brought me to the beautiful country of Ukaranga, and a
steady tramp of twenty miles further westward brought me
to the divisional line between Ukaranga and Ujiji, the Liu-
che Valley, or Ruche, as Burton has it. Five miles further
westward brought us to the summit of a smooth, hilly ridge,
and the town of Ujiji embowered in the palms lay at our feet,
and beyond was the silver lake, the Tanganyika, and beyond
the broad belt of water towered the darkly purple mountains
of Ugoma and Ukaramba. To very many here, perhaps
African names have no interest, but to those who have trav-
eled in Africa each name brings a recollection each word has
a distinct meaning ; sometimes the recollections are pleasing,
sometimes bitter.

" If I mention Ujiji, that little port on the Tanganyika
almost hidden by palm groves, with the restless, plangent
surf rolling over the sandy beach, is recalled as vividly to
my mind as if I yet stood on that hill-top looking adown
upon it, and where a few minutes later I met the illustrious
Livingstone. If I think of Unyanyembe, instantly I recol-
lect the fretful, peevish and impatient life I led there until I
summoned courage, collected my men and marched to the
south to see Livingstone or to die. If I think of Ukonougo,
recollections of our rapid marches, of famine, of hot suns, of
surprises from enemies, of mutiny among my men, of feeding
upon wild fruit, of a desperate rush into the jungle. If I
think of Ukawendi, I see a glorious land of lovely valleys and


green mountains and forests of tall trees, the march under
their twilight shades, and the exuberant chant of my people
as we gayly tramped towards the north. If I think of
Southern Uvinza, I see mountains of hematite of iron I see
enormous masses of disintegrated rock, great chasms, deep
ravines, a blackness and desolation as of death. If I think of
the Malagarazi, I can see the river, with its fatal reptiles and
snorting hippopotami ; I can see the salt plains stretching on
either side. And if I think of Ubha, recollections of the
many trials we underwent ; of the turbulent, contumacious
crowds, the stealthy march at midnight through their villa-
ges ; the preparations for battle, the alarm and the happy
escape, culminating in the happy meeting with Livingstone.

" There, in that open square, surrounded by hundreds of
curious natives, stands the worn-out, pale-faced, gray -bearded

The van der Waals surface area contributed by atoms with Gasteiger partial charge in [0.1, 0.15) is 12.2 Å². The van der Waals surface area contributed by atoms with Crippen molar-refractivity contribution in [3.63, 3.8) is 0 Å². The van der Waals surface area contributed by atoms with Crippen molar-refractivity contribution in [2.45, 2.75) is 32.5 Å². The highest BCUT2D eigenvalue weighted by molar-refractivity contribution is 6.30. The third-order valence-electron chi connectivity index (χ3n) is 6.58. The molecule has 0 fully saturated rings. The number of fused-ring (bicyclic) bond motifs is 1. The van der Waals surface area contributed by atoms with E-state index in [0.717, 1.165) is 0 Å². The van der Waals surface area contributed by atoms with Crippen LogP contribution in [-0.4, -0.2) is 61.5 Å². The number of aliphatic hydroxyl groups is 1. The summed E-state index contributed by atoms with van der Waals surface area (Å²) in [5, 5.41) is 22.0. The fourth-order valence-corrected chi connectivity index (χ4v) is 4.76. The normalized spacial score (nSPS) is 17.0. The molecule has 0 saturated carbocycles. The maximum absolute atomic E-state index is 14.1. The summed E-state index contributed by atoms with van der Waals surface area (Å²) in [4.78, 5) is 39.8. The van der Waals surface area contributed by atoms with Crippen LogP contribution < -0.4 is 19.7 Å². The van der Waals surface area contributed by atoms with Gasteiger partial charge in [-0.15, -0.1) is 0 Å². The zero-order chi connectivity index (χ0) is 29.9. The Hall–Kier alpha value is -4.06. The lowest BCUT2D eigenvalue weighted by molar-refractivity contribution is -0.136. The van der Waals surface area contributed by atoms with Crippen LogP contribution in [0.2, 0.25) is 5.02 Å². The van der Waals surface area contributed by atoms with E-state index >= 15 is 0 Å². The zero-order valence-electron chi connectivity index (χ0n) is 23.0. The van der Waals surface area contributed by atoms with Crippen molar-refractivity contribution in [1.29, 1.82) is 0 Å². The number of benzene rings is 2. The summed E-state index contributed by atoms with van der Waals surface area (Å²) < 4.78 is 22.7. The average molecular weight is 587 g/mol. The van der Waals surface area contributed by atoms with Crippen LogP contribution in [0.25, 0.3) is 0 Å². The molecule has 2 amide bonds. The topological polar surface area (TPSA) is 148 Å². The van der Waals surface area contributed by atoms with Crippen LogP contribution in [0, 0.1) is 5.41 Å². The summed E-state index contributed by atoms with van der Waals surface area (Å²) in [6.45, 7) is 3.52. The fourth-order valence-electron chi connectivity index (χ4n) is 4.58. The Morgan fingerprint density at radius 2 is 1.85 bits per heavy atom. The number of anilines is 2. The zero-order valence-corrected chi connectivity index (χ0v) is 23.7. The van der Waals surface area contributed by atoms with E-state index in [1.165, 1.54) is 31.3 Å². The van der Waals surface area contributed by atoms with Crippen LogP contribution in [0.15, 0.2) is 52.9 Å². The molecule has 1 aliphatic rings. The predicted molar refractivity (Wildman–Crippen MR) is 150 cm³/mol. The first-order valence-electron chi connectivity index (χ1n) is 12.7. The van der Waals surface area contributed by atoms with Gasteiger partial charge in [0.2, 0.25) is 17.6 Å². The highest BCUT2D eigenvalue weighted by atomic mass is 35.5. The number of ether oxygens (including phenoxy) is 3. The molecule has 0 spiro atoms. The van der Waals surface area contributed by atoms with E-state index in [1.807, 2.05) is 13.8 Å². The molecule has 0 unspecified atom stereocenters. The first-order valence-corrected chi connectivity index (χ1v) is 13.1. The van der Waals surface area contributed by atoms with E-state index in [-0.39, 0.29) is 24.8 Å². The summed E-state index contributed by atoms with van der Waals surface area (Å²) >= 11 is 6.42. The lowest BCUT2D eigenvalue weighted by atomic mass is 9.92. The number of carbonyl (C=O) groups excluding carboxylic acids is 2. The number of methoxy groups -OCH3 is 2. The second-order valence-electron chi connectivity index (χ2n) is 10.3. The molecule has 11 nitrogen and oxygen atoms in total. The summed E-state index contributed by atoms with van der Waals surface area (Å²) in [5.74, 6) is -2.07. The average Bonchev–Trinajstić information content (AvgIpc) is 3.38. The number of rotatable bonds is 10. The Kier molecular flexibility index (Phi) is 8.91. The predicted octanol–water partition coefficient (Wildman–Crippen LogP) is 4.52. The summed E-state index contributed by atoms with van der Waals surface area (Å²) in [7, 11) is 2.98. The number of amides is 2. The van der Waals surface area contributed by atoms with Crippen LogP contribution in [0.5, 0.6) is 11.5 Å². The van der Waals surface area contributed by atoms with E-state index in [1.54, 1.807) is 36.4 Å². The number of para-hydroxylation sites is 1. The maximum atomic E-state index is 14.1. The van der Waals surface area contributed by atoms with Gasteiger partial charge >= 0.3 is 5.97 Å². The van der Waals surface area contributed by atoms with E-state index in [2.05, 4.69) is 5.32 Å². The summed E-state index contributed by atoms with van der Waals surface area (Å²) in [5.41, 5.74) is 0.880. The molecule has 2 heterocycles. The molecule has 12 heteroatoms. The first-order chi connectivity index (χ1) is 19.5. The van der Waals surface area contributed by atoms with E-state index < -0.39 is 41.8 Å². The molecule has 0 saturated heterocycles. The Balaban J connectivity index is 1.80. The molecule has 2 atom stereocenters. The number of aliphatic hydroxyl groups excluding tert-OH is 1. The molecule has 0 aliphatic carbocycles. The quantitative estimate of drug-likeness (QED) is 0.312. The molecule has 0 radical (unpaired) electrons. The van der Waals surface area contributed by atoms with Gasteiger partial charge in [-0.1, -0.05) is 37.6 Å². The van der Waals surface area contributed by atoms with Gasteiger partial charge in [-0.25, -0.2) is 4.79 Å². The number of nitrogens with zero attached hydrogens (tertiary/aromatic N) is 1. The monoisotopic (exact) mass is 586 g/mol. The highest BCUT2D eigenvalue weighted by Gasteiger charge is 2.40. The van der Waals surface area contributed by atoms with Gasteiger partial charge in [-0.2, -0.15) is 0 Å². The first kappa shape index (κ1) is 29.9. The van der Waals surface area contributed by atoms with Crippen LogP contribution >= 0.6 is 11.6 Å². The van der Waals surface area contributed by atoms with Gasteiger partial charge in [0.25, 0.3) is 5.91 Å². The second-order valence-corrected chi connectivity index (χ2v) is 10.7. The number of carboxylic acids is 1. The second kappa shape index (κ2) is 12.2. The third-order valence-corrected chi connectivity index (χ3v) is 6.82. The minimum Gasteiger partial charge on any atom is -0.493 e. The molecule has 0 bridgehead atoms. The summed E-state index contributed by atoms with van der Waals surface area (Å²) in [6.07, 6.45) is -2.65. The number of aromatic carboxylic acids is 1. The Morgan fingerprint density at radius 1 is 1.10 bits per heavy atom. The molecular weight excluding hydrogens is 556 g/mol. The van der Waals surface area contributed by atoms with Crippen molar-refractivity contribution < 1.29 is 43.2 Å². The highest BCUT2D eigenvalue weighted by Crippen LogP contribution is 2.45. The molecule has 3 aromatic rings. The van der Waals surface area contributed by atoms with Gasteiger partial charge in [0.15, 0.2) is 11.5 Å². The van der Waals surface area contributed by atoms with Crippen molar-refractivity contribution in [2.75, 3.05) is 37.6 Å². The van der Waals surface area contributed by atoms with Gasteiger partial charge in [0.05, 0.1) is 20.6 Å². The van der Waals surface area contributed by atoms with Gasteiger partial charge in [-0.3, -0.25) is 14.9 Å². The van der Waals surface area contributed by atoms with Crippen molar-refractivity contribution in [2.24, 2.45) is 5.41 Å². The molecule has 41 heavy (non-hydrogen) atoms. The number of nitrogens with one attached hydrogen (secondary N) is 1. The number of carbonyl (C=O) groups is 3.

and bent form of my great companion. There stand the
sullen -eyed Arabs, in their snowy dresses, girdled, stroking
their long beards, wondering why I came. There stand the
Wajiji, children of the Tanganyika, side by side with the
Wanyamwezi, with the fierce^ and turbulent Warundi, with
Livingstone and myself in the centre. Yes, I note it all,
with the sunlight falling softly over the picturesque scene.

" I hear the low murmur of the surf, the rustling of the
palm brandies. I note the hush that has crept over the
multitudes as we two clasp hands. To me, at least, these
strange names have an enduring significance and a romance
blended with the sounds."

Mr. Stanley then read a paper on Lake Tanganyika, after
which some questions regarding the lake were asked by the
President, and answered promptly by Mr. Stanley. A paper
from Col. Grant, the African Explorer was then read, in
which he criticised portions of Dr. Livingstone's letter to
Mr. Bennett, and designated as an extravagant idea which
could not be for a moment entertained, Livingstone's suppo-
sition that the southern waters which he had been exploring
were connected with the Nile. Col. Grant's paper closed as


" The narrative of Dr. Livingstone contains some curious
incidents which are quite novel to me, for on our journey
from Zanzibar to Egypt when traveling on the water shed of
the Nile, we never saw any trace of cannibals, any signs of
gorilla, neither did we find that any race of natives kept pigs
in the domesticated state. They eat one species of wild pig,
but no race of natives in this valley of the Nile was ever
seen to keep pigs tame. Oysters must be a misprint. Tak-
ing into consideration these remarkable differences from the
country we traversed, I cannot but think that Dr. Living-
stone, having no chronometer to fix the longitude^ got further
to the west than he supposes, and that he had been among
races similar in most respects to those on the west coast of
Africa, visited by Mons. du Chaillu. In conclusion, this
fresh discovery of lakes and rivers by Livingstone defines a
distinct new basis, and leaves clearer than ever the position
given by Speke to the Nile in 1863,"

Remarks were then made by several gentlemen of the
Geographical Society. Consul Petherick said he was the
first Englishman who ever navigated the Bahr-il-Gazal. He
had fully satisfied himself that its waters flowed to the south-
ward. It was certain that Dr. Livingstone must have made
a mistake in believing that the Eastern Nile waters flowed
through the Bahr-il-Gazal. The water that Dr. Livingstone
was pursuing northward must find some other outlet where v
he did not profess to say.

Mr. Oswell, the African hunter and companion of Living-
stone in former travels said, " He would not go into the geo-
graphical question, but he availed himself of the opportunity
of expressing his gratitude to Dr. Livingstone. Dr. Living -
stone had sustained a great loss in the death of Mrs. Living-
stone, who was the best helpmate the traveler ever had.
During all his experience of Mrs. Livingstone there was only
one instance in which he knew of her breaking down, and
then it was not through fear for herself, but through fear for
her husband. It was usually said that Livingstone their
dear old Livingstone was the real true African lion; the-


young gentleman on the platform might be considered the
real true young African lion."

Dr. Beke, of Abyssinia, recognized the great value of the
discoveries Dr. Livingstone had made ; but he was convinced
that he had not discovered the source of the Nile. Evidence
of this was to be found in what he himself reported as to the